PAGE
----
From Hardship To The Stars

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On The Work Of Artist Yakov Kandinov


Artist Yakov Abramovich Kandinov will turn 70 this September. His great creative achievements in easel and monumental painting following his emigration testify to the talent of the artist-philosopher. His work occupies a well-deserved place of honor in the fine arts of Central Asian Jews.

​​I was familiar with only three of his works from the album Bukharian Jewish Artists when it was released in Israel in 2016. Professional interest in the artist exceeded all my expectations. The overall picture of his creativity, endowed with the talent of a master, was fully revealed when I received photographs of his works from Los Angeles. Back in the day, Yakov Kandinov, a young artist who was just starting his journey in the Soviet art of Uzbekistan, was awarded the title of Laureate of the Lenin Komsomol of the Namangan region for his design of monuments.

He belongs to the generation of Soviet artists of the 1980s, whose work was marked by experiments in art and rethinking of the historical events of the country's past. Kandinov was engaged in the decoration of interiors and exteriors of buildings in Tashkent and the cities of Syrdarya and Khorezm, as well as the aforementioned Namangan region of Uzbekistan.

Why did Yakov Kandinov choose to focus on monumental art? This was the result of the fact that he was born and lived in Kokand, where monuments of architectural structures are well preserved. Kandinov was also attracted by the versatility of muralists, which enabled the artist to work as a painter and sculptor in decorative and applied art.



His Childhood

Kandinov was born in 1953, in a home with wonderful parents: Abram Benyaminovich and Roza Abramovna Kandinov. Yakov was in love with his city and for good reason. The old part of Kokand, the former capital of the Kokand Khanate, is an open-air museum. The artist was inspired by the Khan's Palace of Urda, numerous mosques, madrasahs, mausoleums, as well as decorated private houses built in the city at the end of the 18th and 19th centuries. Under the shady alleys of the city, young Yakov drew the streets of ancient Kokand, where he lived as a child.

Yakov Abramovich treats his ancestors with great respect and reverence. According to his stories, it was possible to find out that he had a whole cohort of worthy and extraordinary relatives. In the distant past, they played a large role in the Bukharian Jewish communities of Central Asia and the Holy Land, and more recently in the former Soviet Union in the development of science, architecture, and philosophy and also in the administrative structures of the country. These experiences played a big role in shaping Kandinov’s personality.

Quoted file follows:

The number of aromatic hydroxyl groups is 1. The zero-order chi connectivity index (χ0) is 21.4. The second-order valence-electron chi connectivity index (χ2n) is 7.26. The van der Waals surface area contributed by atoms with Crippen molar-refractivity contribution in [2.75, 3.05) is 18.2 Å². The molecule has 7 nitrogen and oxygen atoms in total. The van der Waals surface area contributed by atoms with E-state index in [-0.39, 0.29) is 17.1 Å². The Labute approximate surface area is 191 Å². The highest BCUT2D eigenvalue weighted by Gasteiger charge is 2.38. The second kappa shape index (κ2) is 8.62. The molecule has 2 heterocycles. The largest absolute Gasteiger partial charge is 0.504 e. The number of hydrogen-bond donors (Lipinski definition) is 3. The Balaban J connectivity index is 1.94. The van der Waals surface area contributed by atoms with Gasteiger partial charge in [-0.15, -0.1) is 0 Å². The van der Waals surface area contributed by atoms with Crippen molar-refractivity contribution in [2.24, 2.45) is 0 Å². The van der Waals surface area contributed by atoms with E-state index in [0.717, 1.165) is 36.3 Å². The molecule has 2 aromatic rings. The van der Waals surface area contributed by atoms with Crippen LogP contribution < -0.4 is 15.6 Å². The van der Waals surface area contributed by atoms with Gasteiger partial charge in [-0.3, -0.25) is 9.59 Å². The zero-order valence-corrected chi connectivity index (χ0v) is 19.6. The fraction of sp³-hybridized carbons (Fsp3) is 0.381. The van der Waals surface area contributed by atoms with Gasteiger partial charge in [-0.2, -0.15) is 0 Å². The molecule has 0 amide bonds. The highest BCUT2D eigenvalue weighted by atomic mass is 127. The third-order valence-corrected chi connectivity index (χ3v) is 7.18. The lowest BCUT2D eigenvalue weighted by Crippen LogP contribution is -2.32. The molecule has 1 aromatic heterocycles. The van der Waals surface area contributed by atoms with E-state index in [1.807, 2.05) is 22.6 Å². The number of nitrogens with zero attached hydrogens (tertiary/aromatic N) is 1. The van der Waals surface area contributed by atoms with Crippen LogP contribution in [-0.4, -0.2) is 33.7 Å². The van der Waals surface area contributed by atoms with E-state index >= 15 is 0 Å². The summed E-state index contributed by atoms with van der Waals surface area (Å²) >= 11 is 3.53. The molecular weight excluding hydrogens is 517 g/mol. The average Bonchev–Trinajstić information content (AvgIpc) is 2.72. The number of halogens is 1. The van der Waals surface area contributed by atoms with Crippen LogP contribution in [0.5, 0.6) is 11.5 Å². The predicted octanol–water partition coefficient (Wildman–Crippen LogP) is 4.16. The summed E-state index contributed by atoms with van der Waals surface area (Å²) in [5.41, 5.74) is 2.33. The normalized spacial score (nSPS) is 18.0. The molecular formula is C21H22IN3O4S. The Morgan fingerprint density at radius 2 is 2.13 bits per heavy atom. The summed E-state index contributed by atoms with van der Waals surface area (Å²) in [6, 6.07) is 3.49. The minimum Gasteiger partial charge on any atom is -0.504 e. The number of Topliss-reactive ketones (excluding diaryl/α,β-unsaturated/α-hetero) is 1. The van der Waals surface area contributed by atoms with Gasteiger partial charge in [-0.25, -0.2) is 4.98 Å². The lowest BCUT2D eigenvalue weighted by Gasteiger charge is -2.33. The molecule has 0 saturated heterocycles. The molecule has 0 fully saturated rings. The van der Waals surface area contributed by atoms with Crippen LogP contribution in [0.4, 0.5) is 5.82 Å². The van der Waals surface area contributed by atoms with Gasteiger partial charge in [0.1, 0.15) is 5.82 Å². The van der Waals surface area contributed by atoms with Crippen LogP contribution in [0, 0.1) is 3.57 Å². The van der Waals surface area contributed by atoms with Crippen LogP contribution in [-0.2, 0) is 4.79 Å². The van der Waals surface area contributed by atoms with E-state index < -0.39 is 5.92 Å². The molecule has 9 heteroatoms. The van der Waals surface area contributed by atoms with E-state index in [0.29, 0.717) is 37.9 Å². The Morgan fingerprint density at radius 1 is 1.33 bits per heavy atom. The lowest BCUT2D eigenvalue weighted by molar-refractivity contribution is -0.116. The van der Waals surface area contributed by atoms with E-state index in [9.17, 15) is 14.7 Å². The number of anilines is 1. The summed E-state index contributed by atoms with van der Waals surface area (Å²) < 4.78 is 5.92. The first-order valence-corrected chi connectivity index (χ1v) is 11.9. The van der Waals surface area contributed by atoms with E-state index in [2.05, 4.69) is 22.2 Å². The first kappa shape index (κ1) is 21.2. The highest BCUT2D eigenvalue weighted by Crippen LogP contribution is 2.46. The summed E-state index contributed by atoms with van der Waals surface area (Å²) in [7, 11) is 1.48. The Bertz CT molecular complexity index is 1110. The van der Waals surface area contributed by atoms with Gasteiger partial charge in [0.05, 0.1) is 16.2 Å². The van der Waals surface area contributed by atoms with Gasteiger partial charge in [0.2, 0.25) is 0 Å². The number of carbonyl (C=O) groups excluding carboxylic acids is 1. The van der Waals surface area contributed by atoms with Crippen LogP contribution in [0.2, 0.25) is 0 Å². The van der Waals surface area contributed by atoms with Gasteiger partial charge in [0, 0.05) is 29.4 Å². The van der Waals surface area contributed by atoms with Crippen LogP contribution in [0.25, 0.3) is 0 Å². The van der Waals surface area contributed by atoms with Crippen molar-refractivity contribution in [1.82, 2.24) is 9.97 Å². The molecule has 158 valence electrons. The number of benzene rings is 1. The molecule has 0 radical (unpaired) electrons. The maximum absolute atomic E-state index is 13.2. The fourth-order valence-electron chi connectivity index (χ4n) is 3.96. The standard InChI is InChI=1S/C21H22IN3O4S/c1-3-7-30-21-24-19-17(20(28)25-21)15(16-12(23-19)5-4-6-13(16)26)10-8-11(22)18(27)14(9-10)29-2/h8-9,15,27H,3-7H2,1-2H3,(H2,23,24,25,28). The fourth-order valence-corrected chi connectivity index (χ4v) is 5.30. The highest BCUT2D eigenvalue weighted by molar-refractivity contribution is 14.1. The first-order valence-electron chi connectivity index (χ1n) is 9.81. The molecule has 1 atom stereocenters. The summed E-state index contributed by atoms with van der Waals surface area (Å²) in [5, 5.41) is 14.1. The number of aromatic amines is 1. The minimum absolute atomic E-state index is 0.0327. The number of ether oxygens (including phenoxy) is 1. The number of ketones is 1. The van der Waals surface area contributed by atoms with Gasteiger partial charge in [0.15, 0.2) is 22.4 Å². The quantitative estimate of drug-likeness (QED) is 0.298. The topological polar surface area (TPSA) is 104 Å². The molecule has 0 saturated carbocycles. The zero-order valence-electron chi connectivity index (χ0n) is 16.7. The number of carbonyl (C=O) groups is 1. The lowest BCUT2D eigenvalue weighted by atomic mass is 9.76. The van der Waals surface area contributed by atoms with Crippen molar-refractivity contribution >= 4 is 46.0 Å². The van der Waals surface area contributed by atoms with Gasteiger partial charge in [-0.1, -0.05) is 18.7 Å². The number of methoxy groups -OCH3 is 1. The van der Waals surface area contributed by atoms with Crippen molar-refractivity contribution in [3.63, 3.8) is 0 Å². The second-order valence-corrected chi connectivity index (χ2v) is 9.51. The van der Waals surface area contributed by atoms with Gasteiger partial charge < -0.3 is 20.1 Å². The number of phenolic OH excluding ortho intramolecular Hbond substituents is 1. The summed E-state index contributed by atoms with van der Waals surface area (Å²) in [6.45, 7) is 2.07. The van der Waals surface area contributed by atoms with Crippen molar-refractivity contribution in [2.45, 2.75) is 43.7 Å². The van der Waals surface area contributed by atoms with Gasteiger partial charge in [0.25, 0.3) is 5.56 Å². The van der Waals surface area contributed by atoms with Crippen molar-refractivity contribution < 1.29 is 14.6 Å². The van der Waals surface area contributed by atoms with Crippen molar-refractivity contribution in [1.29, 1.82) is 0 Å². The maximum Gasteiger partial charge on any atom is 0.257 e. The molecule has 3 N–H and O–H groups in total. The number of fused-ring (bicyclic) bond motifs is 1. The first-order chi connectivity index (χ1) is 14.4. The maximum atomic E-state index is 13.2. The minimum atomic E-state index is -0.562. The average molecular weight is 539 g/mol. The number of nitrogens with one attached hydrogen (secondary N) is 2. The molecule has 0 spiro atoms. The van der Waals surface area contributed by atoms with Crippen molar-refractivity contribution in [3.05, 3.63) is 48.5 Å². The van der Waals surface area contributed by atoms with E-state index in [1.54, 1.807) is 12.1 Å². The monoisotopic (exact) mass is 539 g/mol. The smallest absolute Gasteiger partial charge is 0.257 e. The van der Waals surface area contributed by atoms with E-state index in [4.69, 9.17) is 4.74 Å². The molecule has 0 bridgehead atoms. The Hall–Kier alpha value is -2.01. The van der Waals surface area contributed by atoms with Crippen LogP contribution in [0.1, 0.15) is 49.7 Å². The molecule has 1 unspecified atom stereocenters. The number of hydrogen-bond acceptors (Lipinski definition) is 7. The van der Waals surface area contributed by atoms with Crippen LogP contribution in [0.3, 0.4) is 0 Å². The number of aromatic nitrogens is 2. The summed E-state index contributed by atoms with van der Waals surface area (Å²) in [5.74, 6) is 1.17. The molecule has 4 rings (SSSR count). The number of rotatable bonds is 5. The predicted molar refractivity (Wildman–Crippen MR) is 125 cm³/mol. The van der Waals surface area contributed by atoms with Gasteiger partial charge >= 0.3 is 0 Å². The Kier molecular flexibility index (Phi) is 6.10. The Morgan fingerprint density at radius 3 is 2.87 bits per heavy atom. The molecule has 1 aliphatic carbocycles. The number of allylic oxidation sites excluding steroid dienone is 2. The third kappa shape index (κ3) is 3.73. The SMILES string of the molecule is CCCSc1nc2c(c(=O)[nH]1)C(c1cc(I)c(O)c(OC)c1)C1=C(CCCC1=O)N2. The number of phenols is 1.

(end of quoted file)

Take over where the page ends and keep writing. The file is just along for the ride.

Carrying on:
On his father's side, Yakov is related to Aron ben Moshe Kandin (1822, Bukhara – 1909, Jerusalem), a community leader who served as gabbai of the synagogue in Bukhara and served as an advisor for Emir Alim Khan. He was even received by Emperor Alexander III and received Russian citizenship. At the end of his life, in 1888, Aron ben Moshe left for Palestine and did charity work in the Bukharian Jewish community of Jaffa, where he built a synagogue, nursing homes, and an orphanage.

On his mother’s side, Kandinov’s great-grandfather was Yakov Murdakhaev Yuhanan (1873-1966, Tashkent), a merchant of the first guild, member of the Russian joint-stock bank, as well as the Tashkent Old City branch of the bank during NEP.

Little Yakov was brought up mainly by his mother, who instilled in her son an interest in drawing. Roza Abramovna, working as the secretary of the Artistic Council at the Artistic Fund of Uzbekistan, had herself an interest in culture and art. The family had a wonderful tradition: twice a year, the mother brought her son to see her parents in Tashkent. Yakov had a very close relationship with his grandmother Zina Yukhananovna, an outstanding and educated woman who graduated from the Russian women's gymnasium of Tashkent. She gave her grandson love and attention. Yakov also idolized his mother's brother Albert Abramovich Kalendaryov, an engineer who wrote poetry and painted. On these trips, Roza Abramovna took her son to the museums and theaters for which Tashkent is famous.

Once she took her son to a performance of a traveling circus and lost sight of him there. After several minutes of searching, to her surprise, she found Yakov looking at a reproduction of Russian marine painter I. K. Aivazovsky’s work The Ninth Wave. In those years, wandering with his mother through the halls of the beloved State Museum of Arts of Uzbekistan, he did not yet know that it would be here that he would return in a few years as an art school student. The drawing teachers at the school, Y. Rubinov and G. Ahmadaliev, recognized his talent and advised Yakov to take up art seriously.



Beginning Of The Journey: The Student Years

In 1969, Kandinov entered the P. P. Benkov Republican Art School in Tashkent. He studied at the department of painting with the wonderful teachers and painters Ivan Yakovlevich Sokolov (1923-1993) and Gennady Vasilyevich Moiseev (1935-1982). In 1973, Kandinov defended his thesis, a painting dedicated to the construction workers of the metro system in Tashkent. It was approved by the faculty, and he graduated with honors.